See also: Komnenian Byzantine army
John and Manuel pursued active military policies, and both deployed considerable resources on sieges and on city defences; aggressive fortification policies were at the heart of their imperial military policies.
Despite the defeat at Myriokephalon, the policies of Alexios, John and Manuel resulted in vast territorial gains, increased frontier stability in Asia Minor, and secured the stabilisation of the Empire's European frontiers.
From c. 1081 to c. 1180, the Komnenian army assured the Empire's security, enabling Byzantine civilisation to flourish.
This allowed the Western provinces to achieve an economic revival that continued until the close of the century.
It has been argued that Byzantium under the Komnenian rule was more prosperous than at any time since the Persian invasions of the 7th century.
During the 12th century, population levels rose and extensive tracts of new agricultural land were brought into production.
Archaeological evidence from both Europe and Asia Minor shows a considerable increase in the size of urban settlements, together with a notable upsurge in new towns.
Trade was also flourishing; the Venetians, the Genoese and others opened up the ports of the Aegean to commerce, shipping goods from the Crusader kingdoms of Outremer and Fatimid Egypt to the west and trading with the Empire via Constantinople.
In artistic terms, there was a revival in mosaic, and regional schools of architecture began producing many distinctive styles that drew on a range of cultural influences.
During the 12th century, the Byzantines provided their model of early humanism as a renaissance of interest in classical authors.
In Eustathius of Thessalonica, Byzantine humanism found its most characteristic expression.
In philosophy, there was resurgence of classical learning not seen since the 7th century, characterised by a significant increase in the publication of commentaries on classical works.
In addition, the first transmission of classical Greek knowledge to the West occurred during the Komnenian period.
Decline and disintegration
Main article: Decline of the Byzantine Empire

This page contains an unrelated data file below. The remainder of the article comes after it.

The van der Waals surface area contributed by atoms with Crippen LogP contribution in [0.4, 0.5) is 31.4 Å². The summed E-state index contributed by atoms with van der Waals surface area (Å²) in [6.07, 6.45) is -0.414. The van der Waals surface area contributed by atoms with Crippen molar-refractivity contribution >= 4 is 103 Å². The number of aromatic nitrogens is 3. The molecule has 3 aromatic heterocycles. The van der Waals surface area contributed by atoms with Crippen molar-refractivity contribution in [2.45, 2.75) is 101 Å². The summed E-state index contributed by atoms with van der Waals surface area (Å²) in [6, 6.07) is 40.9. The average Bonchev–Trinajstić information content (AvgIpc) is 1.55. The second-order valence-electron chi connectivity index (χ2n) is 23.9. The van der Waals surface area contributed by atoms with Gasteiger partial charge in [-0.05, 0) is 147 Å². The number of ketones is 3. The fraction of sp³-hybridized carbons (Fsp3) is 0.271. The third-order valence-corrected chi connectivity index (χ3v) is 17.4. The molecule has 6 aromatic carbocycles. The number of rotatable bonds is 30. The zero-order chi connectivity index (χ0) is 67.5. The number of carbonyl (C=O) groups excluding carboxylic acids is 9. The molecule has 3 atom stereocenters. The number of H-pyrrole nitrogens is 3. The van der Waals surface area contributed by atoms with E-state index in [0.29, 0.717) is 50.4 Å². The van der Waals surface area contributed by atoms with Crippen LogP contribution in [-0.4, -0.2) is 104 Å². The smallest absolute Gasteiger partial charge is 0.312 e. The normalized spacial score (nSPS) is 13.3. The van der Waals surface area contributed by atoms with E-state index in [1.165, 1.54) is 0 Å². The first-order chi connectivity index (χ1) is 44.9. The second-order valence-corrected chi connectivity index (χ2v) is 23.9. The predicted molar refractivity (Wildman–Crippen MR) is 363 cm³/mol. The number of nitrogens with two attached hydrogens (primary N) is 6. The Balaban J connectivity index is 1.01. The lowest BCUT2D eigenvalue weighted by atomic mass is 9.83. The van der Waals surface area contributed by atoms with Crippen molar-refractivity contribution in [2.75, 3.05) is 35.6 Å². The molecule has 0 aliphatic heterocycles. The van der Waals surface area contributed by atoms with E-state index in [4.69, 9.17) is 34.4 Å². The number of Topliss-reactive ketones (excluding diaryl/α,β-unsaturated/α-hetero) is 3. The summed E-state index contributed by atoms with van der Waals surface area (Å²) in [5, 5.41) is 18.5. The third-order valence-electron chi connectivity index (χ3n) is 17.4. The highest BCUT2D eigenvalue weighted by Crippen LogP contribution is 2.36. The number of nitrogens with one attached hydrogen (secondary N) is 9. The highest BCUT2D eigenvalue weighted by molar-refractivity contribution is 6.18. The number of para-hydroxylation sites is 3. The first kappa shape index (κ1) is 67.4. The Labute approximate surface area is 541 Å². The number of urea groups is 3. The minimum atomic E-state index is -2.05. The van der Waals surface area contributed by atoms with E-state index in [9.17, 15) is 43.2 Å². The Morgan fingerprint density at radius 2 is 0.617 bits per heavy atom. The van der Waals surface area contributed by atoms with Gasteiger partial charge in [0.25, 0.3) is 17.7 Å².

Main article: Byzantine Empire under the Angelos dynasty
Manuel's death on 24 September 1180 left his 11-year-old son Alexios II Komnenos on the throne.
Alexios was highly incompetent in the office, and with his mother Maria of Antioch's Frankish background, made his regency unpopular.
Eventually, Andronikos I Komnenos, a grandson of Alexios I, launched a revolt against his younger relative and managed to overthrow him in a violent coup d'état.
Utilizing his good looks and his immense popularity with the army, he marched on to Constantinople in August 1182 and incited a massacre of the Latins.
After eliminating his potential rivals, he had himself crowned as co-emperor in September 1183.
He eliminated Alexios II, and took his 12-year-old wife Agnes of France for himself.
Andronikos began his reign well; in particular, the measures he took to reform the government of the Empire have been praised by historians.
According to George Ostrogorsky, Andronikos was determined to root out corruption: Under his rule, the sale of offices ceased; selection was based on merit, rather than favouritism; officials were paid an adequate salary so as to reduce the temptation of bribery.
In the provinces, Andronikos's reforms produced a speedy and marked improvement.
The aristocrats were infuriated against him, and to make matters worse, Andronikos seems to have become increasingly unbalanced; executions and violence became increasingly common, and his reign turned into a reign of terror.
Andronikos seemed almost to seek the extermination of the aristocracy as a whole.
The struggle against the aristocracy turned into wholesale slaughter, while the Emperor resorted to ever more ruthless measures to shore up his regime.
Despite his military background, Andronikos failed to deal with Isaac Komnenos, Béla III of Hungary (r. 1172–1196) who reincorporated Croatian territories into Hungary, and Stephen Nemanja of Serbia (r. 1166–1196) who declared his independence from the Byzantine Empire.
Yet, none of these troubles would compare to William II of Sicily's (r. 1166–1189) invasion force of 300 ships and 80,000 men, arriving in 1185.
Andronikos mobilised a small fleet of 100 ships to defend the capital, but other than that he was indifferent to the populace.
He was finally overthrown when Isaac Angelos, surviving an imperial assassination attempt, seized power with the aid of the people and had Andronikos killed.